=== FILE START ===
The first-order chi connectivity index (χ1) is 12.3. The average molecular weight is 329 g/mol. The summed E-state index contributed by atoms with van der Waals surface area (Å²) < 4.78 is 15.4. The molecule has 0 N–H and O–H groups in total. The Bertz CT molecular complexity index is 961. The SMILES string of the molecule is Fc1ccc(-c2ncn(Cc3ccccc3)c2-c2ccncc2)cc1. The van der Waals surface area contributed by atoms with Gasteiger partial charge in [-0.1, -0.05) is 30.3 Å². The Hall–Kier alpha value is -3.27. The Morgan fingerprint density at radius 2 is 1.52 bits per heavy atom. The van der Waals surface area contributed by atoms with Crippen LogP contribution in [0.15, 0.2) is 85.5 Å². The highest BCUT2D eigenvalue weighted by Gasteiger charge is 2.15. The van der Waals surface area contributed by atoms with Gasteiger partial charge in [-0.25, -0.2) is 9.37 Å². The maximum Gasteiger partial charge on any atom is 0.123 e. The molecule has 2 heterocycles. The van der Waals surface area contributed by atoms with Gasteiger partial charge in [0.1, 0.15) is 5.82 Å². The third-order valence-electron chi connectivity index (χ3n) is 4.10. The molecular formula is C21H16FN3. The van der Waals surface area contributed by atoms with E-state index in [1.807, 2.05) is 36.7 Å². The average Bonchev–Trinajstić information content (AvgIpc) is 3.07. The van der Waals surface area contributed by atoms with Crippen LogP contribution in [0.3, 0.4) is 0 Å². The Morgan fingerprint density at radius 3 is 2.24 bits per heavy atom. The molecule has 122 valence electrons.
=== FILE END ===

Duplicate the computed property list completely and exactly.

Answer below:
The first-order chi connectivity index (χ1) is 12.3. The average molecular weight is 329 g/mol. The summed E-state index contributed by atoms with van der Waals surface area (Å²) < 4.78 is 15.4. The molecule has 0 N–H and O–H groups in total. The Bertz CT molecular complexity index is 961. The SMILES string of the molecule is Fc1ccc(-c2ncn(Cc3ccccc3)c2-c2ccncc2)cc1. The van der Waals surface area contributed by atoms with Gasteiger partial charge in [-0.1, -0.05) is 30.3 Å². The Hall–Kier alpha value is -3.27. The Morgan fingerprint density at radius 2 is 1.52 bits per heavy atom. The van der Waals surface area contributed by atoms with Crippen LogP contribution in [0.15, 0.2) is 85.5 Å². The highest BCUT2D eigenvalue weighted by Gasteiger charge is 2.15. The van der Waals surface area contributed by atoms with Gasteiger partial charge in [-0.25, -0.2) is 9.37 Å². The maximum Gasteiger partial charge on any atom is 0.123 e. The molecule has 2 heterocycles. The van der Waals surface area contributed by atoms with Gasteiger partial charge in [0.1, 0.15) is 5.82 Å². The third-order valence-electron chi connectivity index (χ3n) is 4.10. The molecular formula is C21H16FN3. The van der Waals surface area contributed by atoms with E-state index in [1.807, 2.05) is 36.7 Å². The average Bonchev–Trinajstić information content (AvgIpc) is 3.07. The van der Waals surface area contributed by atoms with Crippen LogP contribution in [0.3, 0.4) is 0 Å². The Morgan fingerprint density at radius 3 is 2.24 bits per heavy atom. The molecule has 122 valence electrons.